I’m not shy about posting battle reports where I get my ass kicked, but if I am going to post such a report, I want to pass along some lessons I’ve learned to other players. In that first game, the only lesson learned was that I desperately needed more practice, because I played so poorly that it wasn’t worth anyone’s time to write up the game.
I re-wrote my list, adding some more hand-to-hand ability, and studied Codex: Eldar. This is not to say that we got it perfect in this game, either. I forgot to use the Eldritch Storm ability that the waystone gives you, and I think we forgot the Flayed Ones’ Terrifying Visage ability. But clearly, this game went much better, and not just because I won.
So how did I manage to win this one? In the first game, I had tried really hard to get the objective while attempting to win a shoot-out with Pat’s Necrons. In this game, I tried to get into hand-to-hand combat with the Bots ASAP (to negate their shooting) and didn’t worry so much about the objective.
A few units really did well. The Spear of Khaine, which took the place of the Seer Council, didn’t kill all that many Necrons, but it did suck up an entire volley of fire from the Immortals (in Turn 3) and tied up a Warrior Squad in hand-to-hand, which helped negate their shooting. If I ever play the USF again, I’ll definitely take the Spear over the Council every time!
Two other units that I think worked really well were Maugan Ra and the Jetbikes (that sounds like the name of a doo-wop group, doesn’t it?). Maugan Ra just rocks: he blasts great big holes into bad guys from the other side of the board, he butchers folks in hand-to-hand combat, and he looks damn cool doing it. Kind of like Dirty Harry with a shuriken cannon: “Go ahead, punk—make my day.” He just became my favorite Phoenix Lord.
Lots of Eldar players complain about Jetbikes, but I was really happy with mine. They were a perfect counterattack force, appearing right in the middle of the field, zooming in close to the bad guys, unloading a lot of firepower (16 catapult shots, [re-rolling misses] + 6 cannon shots), then zipping out of charge range. I think the fact that I had a full ten in a squadron really helped matters: “Everything counts in large amounts.”
Speaking of large amounts, the 80 Black Guardians were invaluable. I used so many Guardians that I had to borrow some of my Dark Eldar Warriors to fill out squads. In the first game, failed Morale checks killed me; in this one, I didn’t have a single squad fall back. Embolden is a wonderful power, if one remembers to use it.
Pat played well but got hosed by the Reserve rolls. In the first game, his Scarabs came on early and tied up my Dark Reapers, which I had stupidly left unscreened by Guardians. That seriously crippled my firepower. In this game, however, the Scarabs never showed up at all, and Pat missed their mobility and tenacity.
The play of the game was in Turn 3, when the Immortals shot their wad at the Spear of Khaine and came up with bupkiss. At that point, Pat had a huge swarm of Bots behind my Eldar, which necessitated me turning my army around to deal with them lest I have my escape route sealed off. Had the Immortals taken out the Avatar, the Necrons would have marched through my army like Sherman through Atlanta and I’m certain Pat would have won. The Avatar held up the Necrons long enough for me to send other units (the Jetbikes, the Striking Scorpions) to break their line.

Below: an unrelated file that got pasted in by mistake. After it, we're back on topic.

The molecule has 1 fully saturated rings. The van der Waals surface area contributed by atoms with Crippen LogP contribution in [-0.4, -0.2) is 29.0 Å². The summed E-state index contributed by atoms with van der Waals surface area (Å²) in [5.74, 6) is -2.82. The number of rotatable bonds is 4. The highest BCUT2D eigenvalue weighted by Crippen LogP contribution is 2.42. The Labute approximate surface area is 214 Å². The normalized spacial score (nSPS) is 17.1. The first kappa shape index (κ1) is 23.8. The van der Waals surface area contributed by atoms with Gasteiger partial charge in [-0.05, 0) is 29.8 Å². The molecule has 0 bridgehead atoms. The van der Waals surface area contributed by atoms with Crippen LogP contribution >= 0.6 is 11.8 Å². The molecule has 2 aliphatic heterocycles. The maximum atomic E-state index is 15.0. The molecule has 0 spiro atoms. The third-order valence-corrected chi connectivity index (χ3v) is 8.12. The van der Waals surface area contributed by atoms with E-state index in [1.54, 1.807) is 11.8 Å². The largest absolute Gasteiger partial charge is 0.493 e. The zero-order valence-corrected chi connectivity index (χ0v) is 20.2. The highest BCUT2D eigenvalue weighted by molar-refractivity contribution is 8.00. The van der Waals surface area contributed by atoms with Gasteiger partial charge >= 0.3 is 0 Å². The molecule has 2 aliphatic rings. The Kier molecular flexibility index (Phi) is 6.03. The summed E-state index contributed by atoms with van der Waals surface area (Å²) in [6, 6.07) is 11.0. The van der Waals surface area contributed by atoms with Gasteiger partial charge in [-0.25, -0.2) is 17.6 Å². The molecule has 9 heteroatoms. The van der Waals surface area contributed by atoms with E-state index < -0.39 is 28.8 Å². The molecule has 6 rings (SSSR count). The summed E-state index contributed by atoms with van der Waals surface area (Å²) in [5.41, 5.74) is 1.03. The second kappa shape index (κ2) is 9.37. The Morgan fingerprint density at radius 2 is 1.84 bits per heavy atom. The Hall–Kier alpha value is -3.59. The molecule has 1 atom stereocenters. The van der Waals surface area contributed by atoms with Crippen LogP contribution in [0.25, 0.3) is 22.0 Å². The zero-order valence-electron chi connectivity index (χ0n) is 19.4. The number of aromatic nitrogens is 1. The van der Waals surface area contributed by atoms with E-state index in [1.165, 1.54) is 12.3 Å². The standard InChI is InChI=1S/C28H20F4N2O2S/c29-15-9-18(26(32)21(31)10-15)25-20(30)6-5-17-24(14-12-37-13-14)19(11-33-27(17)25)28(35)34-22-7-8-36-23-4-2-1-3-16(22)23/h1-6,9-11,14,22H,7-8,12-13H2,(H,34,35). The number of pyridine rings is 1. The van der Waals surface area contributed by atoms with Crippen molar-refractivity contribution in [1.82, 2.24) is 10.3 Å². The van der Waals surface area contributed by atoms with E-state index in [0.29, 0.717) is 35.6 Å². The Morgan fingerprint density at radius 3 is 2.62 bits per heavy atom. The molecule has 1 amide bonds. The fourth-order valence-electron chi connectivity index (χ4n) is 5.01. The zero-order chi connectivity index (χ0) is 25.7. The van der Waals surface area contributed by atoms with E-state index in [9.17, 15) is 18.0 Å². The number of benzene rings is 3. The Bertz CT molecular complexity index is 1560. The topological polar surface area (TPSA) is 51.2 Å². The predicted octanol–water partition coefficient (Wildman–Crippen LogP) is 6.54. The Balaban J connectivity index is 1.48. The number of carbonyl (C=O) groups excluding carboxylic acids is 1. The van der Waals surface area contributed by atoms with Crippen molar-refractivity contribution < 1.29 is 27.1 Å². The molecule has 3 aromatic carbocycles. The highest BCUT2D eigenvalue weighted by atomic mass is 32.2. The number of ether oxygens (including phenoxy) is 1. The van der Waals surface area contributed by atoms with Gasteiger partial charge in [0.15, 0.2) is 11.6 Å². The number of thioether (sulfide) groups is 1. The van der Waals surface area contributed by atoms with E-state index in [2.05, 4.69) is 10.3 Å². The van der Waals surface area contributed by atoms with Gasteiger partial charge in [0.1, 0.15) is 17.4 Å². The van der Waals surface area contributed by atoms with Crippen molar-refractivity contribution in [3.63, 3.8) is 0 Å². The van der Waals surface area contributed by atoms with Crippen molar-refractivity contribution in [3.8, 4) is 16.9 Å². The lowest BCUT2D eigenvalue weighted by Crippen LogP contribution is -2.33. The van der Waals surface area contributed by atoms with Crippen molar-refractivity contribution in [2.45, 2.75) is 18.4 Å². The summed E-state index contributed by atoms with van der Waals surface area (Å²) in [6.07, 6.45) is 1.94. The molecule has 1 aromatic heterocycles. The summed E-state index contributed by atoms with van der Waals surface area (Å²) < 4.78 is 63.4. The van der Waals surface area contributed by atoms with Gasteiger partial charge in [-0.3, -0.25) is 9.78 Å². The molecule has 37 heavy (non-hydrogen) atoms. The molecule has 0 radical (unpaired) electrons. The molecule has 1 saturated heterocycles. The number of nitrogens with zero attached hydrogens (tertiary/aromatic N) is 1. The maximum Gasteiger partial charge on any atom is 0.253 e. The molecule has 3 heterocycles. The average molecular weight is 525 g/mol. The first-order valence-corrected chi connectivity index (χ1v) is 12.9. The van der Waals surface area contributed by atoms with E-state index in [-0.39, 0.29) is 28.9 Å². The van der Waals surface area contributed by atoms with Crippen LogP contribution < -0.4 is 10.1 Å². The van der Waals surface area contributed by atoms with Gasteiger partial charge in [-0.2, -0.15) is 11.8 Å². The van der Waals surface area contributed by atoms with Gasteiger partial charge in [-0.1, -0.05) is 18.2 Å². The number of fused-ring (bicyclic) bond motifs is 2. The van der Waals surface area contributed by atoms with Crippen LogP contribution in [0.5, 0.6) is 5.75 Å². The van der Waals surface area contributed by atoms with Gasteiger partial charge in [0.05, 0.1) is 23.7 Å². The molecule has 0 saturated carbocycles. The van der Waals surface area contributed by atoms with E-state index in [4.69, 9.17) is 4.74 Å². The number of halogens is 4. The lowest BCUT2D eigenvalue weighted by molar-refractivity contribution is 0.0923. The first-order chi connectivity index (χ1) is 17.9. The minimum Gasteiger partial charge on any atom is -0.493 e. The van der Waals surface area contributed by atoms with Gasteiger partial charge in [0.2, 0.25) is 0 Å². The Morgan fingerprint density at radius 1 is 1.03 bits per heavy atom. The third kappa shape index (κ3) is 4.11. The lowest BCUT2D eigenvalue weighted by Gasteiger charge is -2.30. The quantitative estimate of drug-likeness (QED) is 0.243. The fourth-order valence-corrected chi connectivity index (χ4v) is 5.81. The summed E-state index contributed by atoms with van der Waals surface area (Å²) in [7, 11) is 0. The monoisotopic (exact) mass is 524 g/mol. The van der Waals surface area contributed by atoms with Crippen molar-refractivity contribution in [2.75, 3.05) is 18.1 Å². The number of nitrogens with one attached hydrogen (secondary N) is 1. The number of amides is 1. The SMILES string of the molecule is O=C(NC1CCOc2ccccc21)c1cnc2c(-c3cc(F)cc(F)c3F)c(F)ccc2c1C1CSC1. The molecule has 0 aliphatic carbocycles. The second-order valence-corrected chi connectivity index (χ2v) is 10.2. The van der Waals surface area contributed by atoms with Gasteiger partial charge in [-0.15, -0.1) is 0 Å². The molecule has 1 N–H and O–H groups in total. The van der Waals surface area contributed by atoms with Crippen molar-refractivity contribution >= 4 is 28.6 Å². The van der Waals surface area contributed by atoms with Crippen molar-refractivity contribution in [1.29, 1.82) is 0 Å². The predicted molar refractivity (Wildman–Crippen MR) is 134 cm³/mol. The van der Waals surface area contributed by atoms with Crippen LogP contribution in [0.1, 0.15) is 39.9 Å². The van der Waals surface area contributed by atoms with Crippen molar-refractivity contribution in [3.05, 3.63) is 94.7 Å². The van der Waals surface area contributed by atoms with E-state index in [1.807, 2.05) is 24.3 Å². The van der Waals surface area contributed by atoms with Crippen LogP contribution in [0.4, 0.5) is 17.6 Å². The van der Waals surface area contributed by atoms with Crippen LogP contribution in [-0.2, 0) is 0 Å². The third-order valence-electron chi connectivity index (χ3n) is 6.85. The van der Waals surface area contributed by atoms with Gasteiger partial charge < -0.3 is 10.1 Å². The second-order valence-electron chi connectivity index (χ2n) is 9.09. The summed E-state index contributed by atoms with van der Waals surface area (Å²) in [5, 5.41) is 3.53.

In my humble opinion, Pat made only two mistakes. The first was that he danced Lord Baphomet around a bit too much. While I understand that the Veil of Darkness provides some much-needed mobility to the Necrons, I think Pat would have been better off to use the Veil more sparingly and put Baphomet’s formidable hand-to-hand combat prowess to better use.
His second mistake was that he allowed the Flayed Ones to be charged on two separate occasions, in Turn 3 and Turn 4, by heavy-hitting assault units (Storm Guardians and Striking Scorpions, respectively). It also didn’t help, as I mentioned, that we forgot about their Terrifying Visage ability.
Over to Pat….
Post-Game Analysis (Fifty Words On Why
I Hate Reserve Rolls) by
So why didn’t I field larger squads? Because those were all the figures I had at the time. The first thing I did after this battle was go out and buy two more Destroyers so I’d have two squads of four. You can never assume that a Lord with an Orb or proximity of another squad will be enough to keep your squads alive.
Also, it would have been a much different battle had I brought the Monolith. We agreed before the game that it would be too unbalancing because the Eldar would be hard-pressed to scratch its surface, but with the stupid Reserve rolls, I think it would have been all right.
I should also keep in mind that this was only my seventh battle with the Necrons. It takes time and lots of game play to know all the ins and outs of your army without referencing your codex (think about how much better Kenton did between the first and second time we played this scenario). Still, not remembering the Terrifying Visage of the Flayed Ones was inexcusable. I had my best hand-to-hand unit in close combat with his and allowed him to win by not using my only advantage. At the very least, the Flayed Ones may have held out one or two turns longer and prevented Phase Out.
As far as the battle went, I did all right given the parameters I had to deal with and the forces I had available. I probably concentrated too much on the Avatar at the beginning, but as Kenton noted, if I had been successful, I would have marched through his army. Kenton deserves credit for this win for learning from his mistakes from our first attempt at this battle and constructing a much better force for the second attempt.
If we were to play this again, I
would drop the Scarabs and Tomb Spyder and bring more Warrior squads and
larger Destroyer squads. I think this scenario relies so much on luck that
you really can’t feel too bad if you lose (either as the Attacker or Defender).
I do have to say that Necrons can be a frustrating army to play when you
know that at any point in the game, your entire army is in danger of disappearing.
I look forward to getting more experience with the army by playing more
games with them…preferably without Reserve rolls.
Posted August 2003